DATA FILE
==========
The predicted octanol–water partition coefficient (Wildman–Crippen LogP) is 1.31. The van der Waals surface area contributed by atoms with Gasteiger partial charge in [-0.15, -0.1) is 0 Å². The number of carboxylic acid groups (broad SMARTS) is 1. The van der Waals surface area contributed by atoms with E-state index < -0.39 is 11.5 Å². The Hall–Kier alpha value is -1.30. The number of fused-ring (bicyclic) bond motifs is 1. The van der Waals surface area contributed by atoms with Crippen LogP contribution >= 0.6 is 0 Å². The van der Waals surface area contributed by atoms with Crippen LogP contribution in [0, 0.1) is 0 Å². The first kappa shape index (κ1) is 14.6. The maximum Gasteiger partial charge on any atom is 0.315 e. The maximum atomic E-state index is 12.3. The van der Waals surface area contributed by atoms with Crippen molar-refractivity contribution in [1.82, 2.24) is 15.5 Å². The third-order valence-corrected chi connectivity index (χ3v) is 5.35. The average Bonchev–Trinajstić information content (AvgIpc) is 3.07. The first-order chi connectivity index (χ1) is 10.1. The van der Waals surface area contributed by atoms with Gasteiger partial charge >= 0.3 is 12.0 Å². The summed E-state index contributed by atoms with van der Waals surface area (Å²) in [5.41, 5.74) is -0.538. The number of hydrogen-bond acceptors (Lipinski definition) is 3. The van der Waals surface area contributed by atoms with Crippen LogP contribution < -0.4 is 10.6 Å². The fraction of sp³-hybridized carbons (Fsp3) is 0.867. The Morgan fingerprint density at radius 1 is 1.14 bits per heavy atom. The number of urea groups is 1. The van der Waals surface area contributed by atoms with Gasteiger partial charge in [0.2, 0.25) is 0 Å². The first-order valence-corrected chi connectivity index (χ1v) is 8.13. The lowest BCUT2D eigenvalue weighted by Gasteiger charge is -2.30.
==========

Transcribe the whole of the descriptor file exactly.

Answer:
The predicted octanol–water partition coefficient (Wildman–Crippen LogP) is 1.31. The van der Waals surface area contributed by atoms with Gasteiger partial charge in [-0.15, -0.1) is 0 Å². The number of carboxylic acid groups (broad SMARTS) is 1. The van der Waals surface area contributed by atoms with E-state index < -0.39 is 11.5 Å². The Hall–Kier alpha value is -1.30. The number of fused-ring (bicyclic) bond motifs is 1. The van der Waals surface area contributed by atoms with Crippen LogP contribution >= 0.6 is 0 Å². The van der Waals surface area contributed by atoms with Crippen LogP contribution in [0, 0.1) is 0 Å². The first kappa shape index (κ1) is 14.6. The maximum Gasteiger partial charge on any atom is 0.315 e. The maximum atomic E-state index is 12.3. The van der Waals surface area contributed by atoms with Crippen molar-refractivity contribution in [1.82, 2.24) is 15.5 Å². The third-order valence-corrected chi connectivity index (χ3v) is 5.35. The average Bonchev–Trinajstić information content (AvgIpc) is 3.07. The first-order chi connectivity index (χ1) is 10.1. The van der Waals surface area contributed by atoms with Gasteiger partial charge >= 0.3 is 12.0 Å². The summed E-state index contributed by atoms with van der Waals surface area (Å²) in [5.41, 5.74) is -0.538. The number of hydrogen-bond acceptors (Lipinski definition) is 3. The van der Waals surface area contributed by atoms with Crippen LogP contribution < -0.4 is 10.6 Å². The fraction of sp³-hybridized carbons (Fsp3) is 0.867. The Morgan fingerprint density at radius 1 is 1.14 bits per heavy atom. The number of urea groups is 1. The van der Waals surface area contributed by atoms with Gasteiger partial charge in [0.2, 0.25) is 0 Å². The first-order valence-corrected chi connectivity index (χ1v) is 8.13. The lowest BCUT2D eigenvalue weighted by Gasteiger charge is -2.30.